Re: Open-source software finds a natural home

From: Everitt Mickey (
Date: Tue May 16 2000 - 00:30:07 MDT

-----Original Message-----
From: phil osborn <>
>The design philosophy in America evolved in the late 19th or early 20th
>century to the engineering maxim that "we can build anything for a dollar a
>pound." It is worthwhile to compare the Amiga OS, which originated in
>Britain as TRIPOS, a real-time industrial control mini-computer OS, or
>LINUX, or Gasse's BeOS, with the American products - MS/DOS, Windows,
> With design and forethought, the Amiga OS could easilly run rings around
>Windows or the Mac at the same clock speed, yet it was much easier to use,
>more stable, and a tiny fraction of the size. (Imagine being able to
>not one, but several floppies, simultaneously, while running five or six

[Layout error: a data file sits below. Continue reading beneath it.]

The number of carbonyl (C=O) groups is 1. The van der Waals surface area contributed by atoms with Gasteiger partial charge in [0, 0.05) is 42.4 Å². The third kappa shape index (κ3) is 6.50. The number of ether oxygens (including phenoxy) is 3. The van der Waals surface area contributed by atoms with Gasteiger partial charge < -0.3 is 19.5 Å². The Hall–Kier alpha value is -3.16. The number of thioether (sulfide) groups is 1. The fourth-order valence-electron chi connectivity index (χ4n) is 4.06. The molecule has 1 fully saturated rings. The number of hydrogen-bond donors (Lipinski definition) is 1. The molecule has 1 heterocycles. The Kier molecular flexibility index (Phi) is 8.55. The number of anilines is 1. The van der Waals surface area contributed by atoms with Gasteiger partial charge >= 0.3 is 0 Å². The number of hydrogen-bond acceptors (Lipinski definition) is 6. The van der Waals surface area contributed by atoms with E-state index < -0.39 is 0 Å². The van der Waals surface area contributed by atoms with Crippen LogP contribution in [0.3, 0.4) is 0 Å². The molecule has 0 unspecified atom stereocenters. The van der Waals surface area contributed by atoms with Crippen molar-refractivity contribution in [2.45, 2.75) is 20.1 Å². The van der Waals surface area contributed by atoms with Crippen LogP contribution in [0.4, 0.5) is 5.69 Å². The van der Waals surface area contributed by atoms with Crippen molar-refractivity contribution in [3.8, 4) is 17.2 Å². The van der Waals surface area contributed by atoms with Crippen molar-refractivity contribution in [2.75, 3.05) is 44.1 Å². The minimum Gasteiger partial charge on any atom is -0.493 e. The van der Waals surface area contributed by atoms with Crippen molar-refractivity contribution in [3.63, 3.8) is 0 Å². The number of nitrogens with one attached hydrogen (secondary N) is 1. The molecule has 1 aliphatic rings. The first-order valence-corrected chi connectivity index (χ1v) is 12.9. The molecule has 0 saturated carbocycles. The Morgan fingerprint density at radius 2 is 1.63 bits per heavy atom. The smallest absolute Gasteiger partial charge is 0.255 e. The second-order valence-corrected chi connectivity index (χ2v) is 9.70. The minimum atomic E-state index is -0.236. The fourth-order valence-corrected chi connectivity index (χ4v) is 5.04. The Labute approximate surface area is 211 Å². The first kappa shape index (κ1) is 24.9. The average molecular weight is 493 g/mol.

>applications and communicating online with no noticeable slowdown, and
>able to switch tasks in 1/60th of a second, reliably. The Amiga was doing
>that in 1990.)
>Then look at the absolutely unbelievable bugs and stupidity of Windows,
>can't even recall from one instant to the next what kind of view you want -
>icons, list, details, big icons. It's a random draw - except when Windows
>willy-nilly decides to default to some view permanently - which happens.
>And the errors were carried forward from Win'95 to '98! If someone had
>me that such an atrocity was going to be the dominant OS of the year 2000
>1980, I would have thought they were insane.

I've mentioned this before but I had an Amiga once....two of them
actually...the original and then the Amiga2000. Some years passed and THEN
i was introduced to MicroSloth....I was shocked!! Shocked I say!!
Disgustingly primitive and hard to use by comparison
How come this happened? How did the bad overcome the good?

Were not talking politics here (are we?) but engineering and software


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